I found out that I was pregnant with my first child on Valentine’s Day 2015 and was absolutely delighted. We eagerly went to the 12 week scan and prayed that all would be well. However, our sonographer immediately noticed that there was too much fluid behind our baby’s neck – something that could indicate a chromosome defect or a heart defect.
Or it could mean nothing. We desperately hoped it would mean nothing.
The NHS can only offer a test for chromosome defects from 16 weeks and this carries a risk of miscarriage, so instead we opted to go to a private clinic for a less invasive option. We waited weeks for the results of these tests. Negative! Massively relieved, we tried to relax and enjoy the pregnancy again.
At week 18 of my pregnancy we went for another scan to check the baby’s heart. It was at this stage that our baby’s heart condition was detected. Coartation of the Aorta (a narrowing of the main valve).
Devastated, the doctors and midwives tried to prepare us as much as possible and, on the 3rd October 2015, I gave birth to a beautiful baby boy, Oliver.
He was whisked away almost immediately on delivery and was looked after by the neonatal team at Princess Anne Hospital in Southampton. Oliver was then transferred to Southampton General Hospital’s PICU (Paediatric Intensive Care Unit) until he was stable enough to move to the children’s and babies’ cardiac ward.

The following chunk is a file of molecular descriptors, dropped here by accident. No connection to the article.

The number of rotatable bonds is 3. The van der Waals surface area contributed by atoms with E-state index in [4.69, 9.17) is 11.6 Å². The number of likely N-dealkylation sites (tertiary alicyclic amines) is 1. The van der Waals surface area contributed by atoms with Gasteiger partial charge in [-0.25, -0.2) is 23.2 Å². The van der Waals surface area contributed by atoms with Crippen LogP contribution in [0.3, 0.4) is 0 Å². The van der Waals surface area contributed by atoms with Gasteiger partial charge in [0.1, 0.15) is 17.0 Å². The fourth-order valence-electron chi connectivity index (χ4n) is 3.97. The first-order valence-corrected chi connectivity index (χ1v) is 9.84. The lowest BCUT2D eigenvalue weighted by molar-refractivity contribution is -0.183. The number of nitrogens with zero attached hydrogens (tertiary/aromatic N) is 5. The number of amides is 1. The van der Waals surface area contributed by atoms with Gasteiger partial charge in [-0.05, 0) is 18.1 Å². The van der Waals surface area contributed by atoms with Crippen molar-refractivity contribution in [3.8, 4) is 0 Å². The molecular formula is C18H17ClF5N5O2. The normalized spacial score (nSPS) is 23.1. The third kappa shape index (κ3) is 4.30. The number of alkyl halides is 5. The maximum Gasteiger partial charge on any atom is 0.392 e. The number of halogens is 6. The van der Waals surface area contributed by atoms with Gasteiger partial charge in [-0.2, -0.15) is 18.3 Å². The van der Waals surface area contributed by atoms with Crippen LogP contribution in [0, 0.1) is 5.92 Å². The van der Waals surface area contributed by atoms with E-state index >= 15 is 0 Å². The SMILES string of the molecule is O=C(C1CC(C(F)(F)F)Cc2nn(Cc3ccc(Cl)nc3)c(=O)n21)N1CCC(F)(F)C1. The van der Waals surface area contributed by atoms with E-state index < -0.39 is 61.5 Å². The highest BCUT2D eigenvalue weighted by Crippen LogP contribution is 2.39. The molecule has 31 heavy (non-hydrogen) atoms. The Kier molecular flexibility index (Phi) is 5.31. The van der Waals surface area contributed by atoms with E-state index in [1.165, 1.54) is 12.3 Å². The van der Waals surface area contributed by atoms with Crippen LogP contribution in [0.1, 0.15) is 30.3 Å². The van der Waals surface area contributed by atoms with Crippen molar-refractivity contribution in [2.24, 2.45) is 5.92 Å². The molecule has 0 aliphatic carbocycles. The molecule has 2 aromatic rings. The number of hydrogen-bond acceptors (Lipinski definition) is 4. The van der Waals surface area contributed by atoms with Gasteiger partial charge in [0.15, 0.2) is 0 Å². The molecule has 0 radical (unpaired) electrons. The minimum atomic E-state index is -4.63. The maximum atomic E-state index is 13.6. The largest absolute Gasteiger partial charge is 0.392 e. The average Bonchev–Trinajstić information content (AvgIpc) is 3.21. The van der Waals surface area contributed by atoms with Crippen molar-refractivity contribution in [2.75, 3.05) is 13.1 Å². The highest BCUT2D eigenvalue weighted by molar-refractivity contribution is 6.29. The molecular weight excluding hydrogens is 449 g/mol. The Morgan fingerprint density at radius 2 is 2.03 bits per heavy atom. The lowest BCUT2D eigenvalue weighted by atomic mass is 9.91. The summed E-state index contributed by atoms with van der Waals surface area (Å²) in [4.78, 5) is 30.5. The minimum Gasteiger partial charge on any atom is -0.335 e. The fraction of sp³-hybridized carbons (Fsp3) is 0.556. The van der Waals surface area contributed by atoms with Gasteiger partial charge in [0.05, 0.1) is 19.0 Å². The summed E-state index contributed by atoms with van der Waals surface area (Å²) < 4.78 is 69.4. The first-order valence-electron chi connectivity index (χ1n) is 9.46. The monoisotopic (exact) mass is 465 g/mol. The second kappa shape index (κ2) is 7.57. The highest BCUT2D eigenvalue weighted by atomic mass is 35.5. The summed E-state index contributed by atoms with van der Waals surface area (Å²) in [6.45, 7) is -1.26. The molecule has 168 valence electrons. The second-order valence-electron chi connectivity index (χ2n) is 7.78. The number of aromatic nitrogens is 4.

At just 4 days old (weighing only 6lb 6oz) our baby boy has his first open heart surgery. He would go on to need two further operations within his first month.
I can’t even begin to explain how heartbreaking it is to watch your little boy go through what Oliver went through. Three operations before he was a month old, numerous blood transfusions, blood tests, a lumbar puncture and, for a week, he was attached to a ventilator as he could no longer breath for himself. During his first week, we could give him no more than an hour’s worth of cuddles. It was the hardest period of our lives.
After 6 weeks and 1 day, we were given the wonderful news that Oliver could come home. Wonderful…and scary. No heart monitors or nurses? What if something happened?
Oliver is now 14 weeks old. He is a very happy and smiley boy, and you have no clue of the trauma he has been through unless you caught sight of his neat little war wound. At his most recent checkup in January 2016, he was given the all-clear for the next 6 months. He does have two holes in his heart (VSDs) which means further open heart surgery will be needed at some point but, for now, we are just so thankful to everyone who has protected our brave little boy.
We owe such a huge amount to the sonographers who initially picked his heart condition up – without them we don’t know where we would be today. Sonographers play such a vital role in detecting heart problems and this is the reason we support Tiny Tickers.
Blog contributed by Donna Needham, Oliver’s mum.